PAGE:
Donahue’s talk explains the methodology devised by PVW to determine the ‘how’ and ‘why’ of videogame preservation, which isn’t as straightforward as I originally thought. She begins with a simple explanation of what it is exactly that PVW’s videogame preservation focused on: videogames that were originally for computer or dedicated consoles, such as the Super Nintendo Entertainment System. This talk represents a wide range of preservation activities and approaches at the highest level. Donahue proceeds to explain that the problems inherent in videogame preservation stem from the existence of different preservation priorities from different members of the gaming community, e.g.: developers, players, and archivists. These sub-groups often overlap and further complicate the process. The player and developer communities may disagree about what the most important aspects of the game are, and in reference to the game Oregon Trail, Donahue states,
“if you talk to a lot of people about the Oregon Trail, and ask them ‘what do you most remember about the Oregon Trail, what do you think is most important to the Oregon Trail?’, and they’re going to say things like, dysentery, trying to shoot squirrels, making it to Independence Rock before July 4th, fjording the river, having enough axles in your pack, having enough stuff in general without weighing down your oxen so much that they can’t move; maybe if you’re a little bit more observant you might think, ‘problematic portrayal of Native Americans,’ but you’re not going to say, ‘data model.’ I don’t think anybody thinks about the data model, but if you talk to the creators of the Oregon Trail, they are in fact going to say, ‘the data model, the statistics, those are the most important parts of the game.”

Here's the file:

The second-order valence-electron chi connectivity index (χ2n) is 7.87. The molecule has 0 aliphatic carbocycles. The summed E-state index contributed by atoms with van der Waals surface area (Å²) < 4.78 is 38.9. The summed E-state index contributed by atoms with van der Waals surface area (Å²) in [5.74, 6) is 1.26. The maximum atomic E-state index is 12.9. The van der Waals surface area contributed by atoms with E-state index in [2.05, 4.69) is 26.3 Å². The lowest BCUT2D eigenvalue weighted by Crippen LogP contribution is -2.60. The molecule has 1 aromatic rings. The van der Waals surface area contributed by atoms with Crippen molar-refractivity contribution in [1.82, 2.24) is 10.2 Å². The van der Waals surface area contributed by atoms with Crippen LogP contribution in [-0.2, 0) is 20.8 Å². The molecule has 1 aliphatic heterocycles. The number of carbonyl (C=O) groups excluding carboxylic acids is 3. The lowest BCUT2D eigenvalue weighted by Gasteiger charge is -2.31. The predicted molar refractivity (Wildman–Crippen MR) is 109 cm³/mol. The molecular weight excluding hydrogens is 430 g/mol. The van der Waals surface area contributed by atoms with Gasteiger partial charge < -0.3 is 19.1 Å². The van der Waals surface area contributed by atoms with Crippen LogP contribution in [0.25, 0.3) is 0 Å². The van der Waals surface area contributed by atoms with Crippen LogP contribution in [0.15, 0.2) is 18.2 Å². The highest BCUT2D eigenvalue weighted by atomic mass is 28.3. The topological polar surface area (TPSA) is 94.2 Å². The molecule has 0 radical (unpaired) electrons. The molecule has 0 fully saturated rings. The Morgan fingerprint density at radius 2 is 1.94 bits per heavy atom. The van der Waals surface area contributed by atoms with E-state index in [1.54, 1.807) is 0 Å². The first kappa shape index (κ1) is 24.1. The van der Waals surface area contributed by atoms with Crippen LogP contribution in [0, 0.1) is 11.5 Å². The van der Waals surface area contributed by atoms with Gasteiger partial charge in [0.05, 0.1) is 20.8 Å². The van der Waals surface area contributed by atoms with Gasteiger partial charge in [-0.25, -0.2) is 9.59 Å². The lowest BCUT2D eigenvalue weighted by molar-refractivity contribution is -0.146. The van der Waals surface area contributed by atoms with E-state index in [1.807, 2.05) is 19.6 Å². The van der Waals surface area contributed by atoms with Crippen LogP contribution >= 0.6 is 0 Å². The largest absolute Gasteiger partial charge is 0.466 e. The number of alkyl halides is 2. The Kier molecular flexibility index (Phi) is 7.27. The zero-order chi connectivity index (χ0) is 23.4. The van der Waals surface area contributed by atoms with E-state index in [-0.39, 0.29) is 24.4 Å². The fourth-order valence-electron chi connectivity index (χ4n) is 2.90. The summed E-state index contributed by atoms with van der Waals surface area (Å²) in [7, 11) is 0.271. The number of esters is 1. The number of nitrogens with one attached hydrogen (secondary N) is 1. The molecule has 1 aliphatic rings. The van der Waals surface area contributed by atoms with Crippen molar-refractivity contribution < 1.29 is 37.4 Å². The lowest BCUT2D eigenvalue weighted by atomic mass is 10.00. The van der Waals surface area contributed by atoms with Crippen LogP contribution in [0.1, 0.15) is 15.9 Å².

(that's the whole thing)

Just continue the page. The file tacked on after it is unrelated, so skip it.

Videogames often have a multiplayer component that is a source of nostalgia for players. When comparing the gameplay between two-player Super Mario Bros., which can be preserved through software emulation or preservation of original hardware, to online play in Halo 3, which required servers operated by Microsoft in addition to the hardware and software components, one can quickly see how the ‘what’ of videogame preservation can imply drastically different things to groups within the community. Donahue also mentions that there are often unique trends and quirks for specific games within the player community which are not always preservable (such as ‘bunny hopping’ in Quake).